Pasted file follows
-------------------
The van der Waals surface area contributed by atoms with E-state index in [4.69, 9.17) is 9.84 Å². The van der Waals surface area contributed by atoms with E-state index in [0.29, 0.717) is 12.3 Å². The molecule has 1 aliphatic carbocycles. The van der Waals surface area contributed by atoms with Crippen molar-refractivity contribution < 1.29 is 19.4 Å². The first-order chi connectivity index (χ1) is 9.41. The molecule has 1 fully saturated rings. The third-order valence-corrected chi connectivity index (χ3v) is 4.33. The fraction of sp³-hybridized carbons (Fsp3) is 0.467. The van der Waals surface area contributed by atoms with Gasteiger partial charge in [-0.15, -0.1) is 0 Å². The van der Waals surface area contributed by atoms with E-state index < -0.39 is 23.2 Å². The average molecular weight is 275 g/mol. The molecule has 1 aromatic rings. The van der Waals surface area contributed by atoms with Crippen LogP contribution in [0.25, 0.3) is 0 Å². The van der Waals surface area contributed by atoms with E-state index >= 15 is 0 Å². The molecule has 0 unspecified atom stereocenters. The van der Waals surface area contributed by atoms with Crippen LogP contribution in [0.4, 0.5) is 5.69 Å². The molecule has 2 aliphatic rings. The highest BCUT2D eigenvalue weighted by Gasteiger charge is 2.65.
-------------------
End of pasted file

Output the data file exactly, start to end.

The van der Waals surface area contributed by atoms with E-state index in [4.69, 9.17) is 9.84 Å². The van der Waals surface area contributed by atoms with E-state index in [0.29, 0.717) is 12.3 Å². The molecule has 1 aliphatic carbocycles. The van der Waals surface area contributed by atoms with Crippen molar-refractivity contribution < 1.29 is 19.4 Å². The first-order chi connectivity index (χ1) is 9.41. The molecule has 1 fully saturated rings. The third-order valence-corrected chi connectivity index (χ3v) is 4.33. The fraction of sp³-hybridized carbons (Fsp3) is 0.467. The van der Waals surface area contributed by atoms with Gasteiger partial charge in [-0.15, -0.1) is 0 Å². The van der Waals surface area contributed by atoms with E-state index < -0.39 is 23.2 Å². The average molecular weight is 275 g/mol. The molecule has 1 aromatic rings. The van der Waals surface area contributed by atoms with Crippen LogP contribution in [0.25, 0.3) is 0 Å². The van der Waals surface area contributed by atoms with E-state index >= 15 is 0 Å². The molecule has 0 unspecified atom stereocenters. The van der Waals surface area contributed by atoms with Crippen LogP contribution in [0.4, 0.5) is 5.69 Å². The molecule has 2 aliphatic rings. The highest BCUT2D eigenvalue weighted by Gasteiger charge is 2.65.